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L’esprit de L’escalier: When It’s Too Late for a Comeback

everyone at some point in their life has experienced a time when they could not respond with a quick, compelling retort/ Photo By WAYHOME studio via Shutterstock

 

In the midst of an intense argument or playful banter, there are moments when one could make the perfect comeback on the spot. It may only be a few moments later or as the days drag on that they are able to compose a witty or compelling response. This feeling is known as L’esprit de L’escalier which is French for “staircase wit.” According to Psychology Today, it means a “witty and/or incisive rejoinder that comes to mind just after an interaction".

Everyone at some point in their life has experienced a time when they could not respond with a quick, compelling retort. When this happens, often, a person may feel embarrassed and regret not being able to say anything witty in return. Improv comedians and freestyle rappers careers’ hinge on being able to create the perfect comebacks. They state that their jobs also help them to come up with better quips that they could use every time they have the chance to in their everyday life. In order to deliver a perfect response, they use a combination of listening, finding the right timing, and silencing their inner critic.

History of L’esprit de L’escalier

The term was said to have been first used by the 18th-century French writer and philosopher Denis Diderot in 1773. During his encounter with the French Finance Minister Jacques Necker, Necker made a remark which he was not able to answer to. Later, he recorded the event, writing, “A sensitive man overcome by the argument leveled against him becomes confused and can only think clearly again at the bottom of the staircase.”

How to Make a Perfect Comeback

According to Mental Floss, these are the ways to avoid experiencing l’esprit de l’escalier:

Let the opponent finish speaking

It is advised that they concentrate more on what their opponent is saying rather than paying attention to their own potential response. Jim Tosone, an improve coach who developed the Improve Business Program, states that if a person delays their response until they have heard the complete argument of their opponent, their answers will be more accurate and as a result more effective.

Do not overthink

Another tip for making better retorts is not to overthink, Belina Raffy, CEO of Maffick says. She says that it is crucial because “You’re taking yourself out of the unfolding reality if you think too much.” She also employs improv skills in her business. It is necessary that the individual focuses on the present moment, as well as to be able to convey a comeback that corresponds to that moment.

Store witty responses for reference or train for spontaneity

The most famous comeback artists in history collected witticisms to be able to refer to them when the situation calls for it. When the chance to use the quip finally presented itself, they would be able to use the witticism which they kept in their memory.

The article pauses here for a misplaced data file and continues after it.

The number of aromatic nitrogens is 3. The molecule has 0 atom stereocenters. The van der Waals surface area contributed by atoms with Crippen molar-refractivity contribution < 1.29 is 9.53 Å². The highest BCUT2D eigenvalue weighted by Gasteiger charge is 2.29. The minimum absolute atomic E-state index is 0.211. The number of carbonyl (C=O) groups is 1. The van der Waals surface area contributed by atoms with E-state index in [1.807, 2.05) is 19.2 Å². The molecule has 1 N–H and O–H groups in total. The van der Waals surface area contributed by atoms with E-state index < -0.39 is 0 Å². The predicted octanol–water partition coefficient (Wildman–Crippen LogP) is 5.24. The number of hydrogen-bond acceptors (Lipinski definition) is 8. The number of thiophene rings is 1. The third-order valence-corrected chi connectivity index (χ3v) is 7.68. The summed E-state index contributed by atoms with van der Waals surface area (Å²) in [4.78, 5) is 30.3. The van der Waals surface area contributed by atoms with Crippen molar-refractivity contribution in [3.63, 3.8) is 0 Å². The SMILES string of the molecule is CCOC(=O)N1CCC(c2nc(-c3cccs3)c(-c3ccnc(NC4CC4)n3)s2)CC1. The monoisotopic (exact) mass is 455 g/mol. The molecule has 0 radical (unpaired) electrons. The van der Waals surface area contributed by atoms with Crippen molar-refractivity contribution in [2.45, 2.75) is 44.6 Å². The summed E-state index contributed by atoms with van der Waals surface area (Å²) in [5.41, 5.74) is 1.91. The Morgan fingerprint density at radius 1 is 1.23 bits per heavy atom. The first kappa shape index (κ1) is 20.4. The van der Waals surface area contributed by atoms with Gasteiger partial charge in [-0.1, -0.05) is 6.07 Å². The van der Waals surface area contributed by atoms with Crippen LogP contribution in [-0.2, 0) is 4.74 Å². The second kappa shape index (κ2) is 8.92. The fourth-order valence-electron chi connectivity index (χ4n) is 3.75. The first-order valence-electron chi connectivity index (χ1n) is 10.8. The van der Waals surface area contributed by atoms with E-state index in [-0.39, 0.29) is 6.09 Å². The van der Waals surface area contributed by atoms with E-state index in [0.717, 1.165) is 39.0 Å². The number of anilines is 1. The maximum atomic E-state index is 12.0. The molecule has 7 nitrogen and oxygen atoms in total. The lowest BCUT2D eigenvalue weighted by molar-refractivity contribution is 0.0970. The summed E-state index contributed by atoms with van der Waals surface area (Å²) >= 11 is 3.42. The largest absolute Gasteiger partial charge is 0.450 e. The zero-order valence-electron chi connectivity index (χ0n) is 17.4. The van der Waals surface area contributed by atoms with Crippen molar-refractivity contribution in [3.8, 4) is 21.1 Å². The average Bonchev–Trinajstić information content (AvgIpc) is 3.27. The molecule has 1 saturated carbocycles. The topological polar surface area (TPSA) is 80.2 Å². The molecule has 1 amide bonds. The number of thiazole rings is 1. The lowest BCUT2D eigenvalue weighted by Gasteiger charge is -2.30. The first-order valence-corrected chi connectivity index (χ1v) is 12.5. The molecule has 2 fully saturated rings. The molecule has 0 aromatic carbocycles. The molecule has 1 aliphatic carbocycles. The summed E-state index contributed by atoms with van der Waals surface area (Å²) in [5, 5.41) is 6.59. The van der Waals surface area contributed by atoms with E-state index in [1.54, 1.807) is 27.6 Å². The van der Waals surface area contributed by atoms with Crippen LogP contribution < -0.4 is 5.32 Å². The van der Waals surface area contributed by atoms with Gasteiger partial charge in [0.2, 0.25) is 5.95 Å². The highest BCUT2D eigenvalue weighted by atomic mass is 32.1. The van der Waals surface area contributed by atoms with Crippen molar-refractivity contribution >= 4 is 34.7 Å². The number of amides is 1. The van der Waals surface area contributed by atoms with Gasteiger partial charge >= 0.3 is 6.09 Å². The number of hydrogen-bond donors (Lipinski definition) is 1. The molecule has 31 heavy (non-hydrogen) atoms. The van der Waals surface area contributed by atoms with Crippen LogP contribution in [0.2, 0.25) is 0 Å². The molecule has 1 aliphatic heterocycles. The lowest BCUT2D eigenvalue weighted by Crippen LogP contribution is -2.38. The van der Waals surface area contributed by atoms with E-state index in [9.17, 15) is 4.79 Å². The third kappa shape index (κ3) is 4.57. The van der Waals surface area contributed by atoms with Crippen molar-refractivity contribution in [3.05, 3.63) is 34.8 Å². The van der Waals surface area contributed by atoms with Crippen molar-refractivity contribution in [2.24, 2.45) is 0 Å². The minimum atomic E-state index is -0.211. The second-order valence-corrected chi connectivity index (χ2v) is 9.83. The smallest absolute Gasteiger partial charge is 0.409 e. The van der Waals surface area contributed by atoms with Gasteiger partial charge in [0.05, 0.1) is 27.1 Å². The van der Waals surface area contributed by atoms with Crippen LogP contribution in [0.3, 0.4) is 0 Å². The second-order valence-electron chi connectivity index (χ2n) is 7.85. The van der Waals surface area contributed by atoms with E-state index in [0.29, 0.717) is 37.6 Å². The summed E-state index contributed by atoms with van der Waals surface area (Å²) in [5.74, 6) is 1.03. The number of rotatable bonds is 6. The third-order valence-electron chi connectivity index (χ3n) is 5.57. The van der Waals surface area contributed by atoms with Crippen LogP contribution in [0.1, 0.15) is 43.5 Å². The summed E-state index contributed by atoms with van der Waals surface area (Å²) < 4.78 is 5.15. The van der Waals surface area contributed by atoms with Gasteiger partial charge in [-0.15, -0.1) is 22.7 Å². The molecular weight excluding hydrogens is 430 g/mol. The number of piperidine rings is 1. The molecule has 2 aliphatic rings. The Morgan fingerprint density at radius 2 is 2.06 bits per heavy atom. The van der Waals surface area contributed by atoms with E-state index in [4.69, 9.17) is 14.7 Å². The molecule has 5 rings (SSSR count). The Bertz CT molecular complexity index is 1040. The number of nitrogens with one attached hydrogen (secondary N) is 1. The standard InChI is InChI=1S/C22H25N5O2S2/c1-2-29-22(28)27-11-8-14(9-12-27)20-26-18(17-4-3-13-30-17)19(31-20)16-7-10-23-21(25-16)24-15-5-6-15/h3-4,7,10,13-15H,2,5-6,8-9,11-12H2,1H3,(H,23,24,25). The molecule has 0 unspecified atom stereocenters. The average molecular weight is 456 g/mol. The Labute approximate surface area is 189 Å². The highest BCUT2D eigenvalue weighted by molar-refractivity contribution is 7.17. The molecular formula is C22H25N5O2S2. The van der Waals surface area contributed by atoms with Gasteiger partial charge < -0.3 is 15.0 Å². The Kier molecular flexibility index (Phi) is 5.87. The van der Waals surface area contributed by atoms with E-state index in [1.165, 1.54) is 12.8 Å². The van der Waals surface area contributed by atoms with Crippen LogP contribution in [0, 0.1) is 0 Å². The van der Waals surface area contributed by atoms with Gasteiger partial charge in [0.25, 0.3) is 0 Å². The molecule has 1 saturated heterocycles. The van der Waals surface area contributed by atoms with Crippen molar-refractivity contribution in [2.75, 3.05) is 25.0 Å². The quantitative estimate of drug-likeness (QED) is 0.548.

Although Winston Churchill was recognized for his witty responses, the director and chief curator at the National Churchill Museum, Tim Riley,  explains that his comebacks were not actually originally his own. However, he was able to think fast enough to be able to recall those lines and use them at the appropriate moment. This is the reason Churchill is considered the master of timing.

For example, one of his most well-known quotes was his answer to the politician Bessie Braddock’s insult to him. When Braddock told him, “Sir, you are drunk.” He swiftly responded with, “And you, Bessie are ugly. But I shall be sober in the morning, and you will still be ugly.”

Riley elaborates that it was a dialogue taken from the comic W.C. Field. He expounds, “It was an off-the-cuff recall of something he had synthesized, composed earlier and that he was waiting to perform.”

Practicing improv trains the person be less restricted and say whatever is on their mind/ Photo By fizkes via Shutterstock

 

In some circumstances though, the comeback must be composed on the spot. The New York City battle rap emcee iLLspokin states that preparing for spontaneity on stage can aid a person in using clever comebacks in social situations. He uses the analogy of flexing a muscle, stating that with each practice or flex, they increase their spontaneous muscle.

Silence the inner critic

Practicing improv trains the person be less restricted and say whatever is on their mind. Raffy declares, “It’s about letting go of the need to judge ourselves.” A method that may help people silence their inner critic is to picture themselves performing on stage. Douglas Widick, an improv performer, reveals that the most humorous comebacks happen so suddenly. In addition, he says that if people do not refer to their conscience, they will be able to surrender themselves to their deepest fantasies and in turn, letting them utter things they usually would not say.

Pause for a while

There is also a risk of countering with a lame response when they get a high from their heated exchange.  L’esprit de l’escalier’s German counterpart, Treppenwitz, which also translates to wit of the stairs, is the opposite concept. This term pertains to the regret of what one has said. Being able to take a brief pause, Tosone suggests, if they have a few seconds to spare, may help in making them launch a more impressive and effective comeback.

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